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NEWSLETTER - Current May 25, 2018
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People of Action

Club #4414 yyy District 6930


Port St. Lucie Rotary meets on Tuesdays at 12:15 p.m. The Saints Golf Course 

Port St. Lucie, Florida



This Newsletter is published weekly to keep our Club's members, former members & friends informed of our activities






Editor's Corner

Weekly Meeting

Guest Speaker

International News

PolioPlus Report

Famous Rotarians

Upcoming Events

Just For Fun 




Next meeting:


Tuesday, Oct. 24th, 2017


Port St. Lucie Rotary Business Meeting


Our business meetings are held monthly, and we intentionally do not have a guest speaker so that we have time to discuss important projects and other matters affecting our Club. This is where the work of our Club gets done. All members should make every effort to attend.






May is Youth Service Month

Interact clubs bring together young people ages 12-18 to develop leadership skills while discovering the power of Service Above Self.








8,000 kilometers to peace


Rotary members in a small town of Nova Scotia, Canada, took action to bring two families from war-torn Syria to their country, where the refugees are starting a new life.





NOTE: This link takes you to a new section of Port St. Lucie Rotary's website devoted to International News. The stories are too long for this newsletter, but deserve being shared.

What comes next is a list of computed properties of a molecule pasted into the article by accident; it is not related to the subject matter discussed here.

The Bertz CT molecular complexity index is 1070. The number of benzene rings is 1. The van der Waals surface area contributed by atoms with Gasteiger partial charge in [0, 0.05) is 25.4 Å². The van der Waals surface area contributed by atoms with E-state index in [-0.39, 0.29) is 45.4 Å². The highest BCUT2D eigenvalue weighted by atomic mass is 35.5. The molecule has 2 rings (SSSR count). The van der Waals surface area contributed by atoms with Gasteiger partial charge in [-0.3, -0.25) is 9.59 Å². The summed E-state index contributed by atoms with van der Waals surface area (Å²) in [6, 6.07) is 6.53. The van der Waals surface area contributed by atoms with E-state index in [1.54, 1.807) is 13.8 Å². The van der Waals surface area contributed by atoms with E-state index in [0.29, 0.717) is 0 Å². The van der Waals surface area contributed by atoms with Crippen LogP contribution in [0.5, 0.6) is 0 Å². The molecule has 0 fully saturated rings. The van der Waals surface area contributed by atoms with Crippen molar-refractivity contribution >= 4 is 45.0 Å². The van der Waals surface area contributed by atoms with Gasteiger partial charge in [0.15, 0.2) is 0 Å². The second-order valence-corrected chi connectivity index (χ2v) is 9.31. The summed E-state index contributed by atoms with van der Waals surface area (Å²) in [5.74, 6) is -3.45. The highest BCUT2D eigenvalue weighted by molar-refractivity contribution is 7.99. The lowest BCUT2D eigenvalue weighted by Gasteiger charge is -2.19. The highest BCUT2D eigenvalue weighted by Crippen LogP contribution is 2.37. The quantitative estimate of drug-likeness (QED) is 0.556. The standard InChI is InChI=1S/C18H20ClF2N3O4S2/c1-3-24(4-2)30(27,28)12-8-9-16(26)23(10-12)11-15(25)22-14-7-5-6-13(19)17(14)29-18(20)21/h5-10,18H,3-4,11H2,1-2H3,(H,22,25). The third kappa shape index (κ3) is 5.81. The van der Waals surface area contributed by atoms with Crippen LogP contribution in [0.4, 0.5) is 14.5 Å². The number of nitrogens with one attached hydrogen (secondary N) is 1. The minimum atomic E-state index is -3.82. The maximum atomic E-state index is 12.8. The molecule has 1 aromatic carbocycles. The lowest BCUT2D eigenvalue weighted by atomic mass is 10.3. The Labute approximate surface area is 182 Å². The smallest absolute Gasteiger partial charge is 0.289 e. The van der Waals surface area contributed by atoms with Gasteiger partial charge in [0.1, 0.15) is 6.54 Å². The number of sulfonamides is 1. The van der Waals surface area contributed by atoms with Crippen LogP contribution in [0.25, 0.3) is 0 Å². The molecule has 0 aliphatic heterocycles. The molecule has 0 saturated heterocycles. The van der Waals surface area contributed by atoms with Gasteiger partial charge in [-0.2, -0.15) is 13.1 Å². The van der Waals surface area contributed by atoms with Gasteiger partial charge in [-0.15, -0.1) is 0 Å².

RI Foundation Giving Pays Off

THROUGH THE SHARE system, contributions to The Rotary Foundation are transformed into grants that improve the world and change lives. The Foundation Trustees involve Rotarians worldwide in the decision-making process for Foundation grants and programs. No other foundation gives its donors as much freedom to decide how contributions are spent. At the end of every Rotary year, contributions to the Annual Fund- SHARE from all Rotary clubs in a district are divided into two funds:


• 50 percent is credited to the World Fund.

• 50 percent is credited to the District Designated Fund (DDF).


The Foundation uses the World Fund portion to pay for the worldwide programs available to all Rotary districts. Your district uses the DDF portion to fund the Foundation grants and programs of its choice. The Rotary Foundation's funding cycle makes district contributions available three years after they are received. The three-year cycle gives districts time to plan projects and activities and allows the Foundation to invest the contributions. The earnings from those investments pay for general administration and fund development expenses. Your district Rotary Foundation committee decides how to use the district's available DDF allocations, in consultation with the clubs in your district.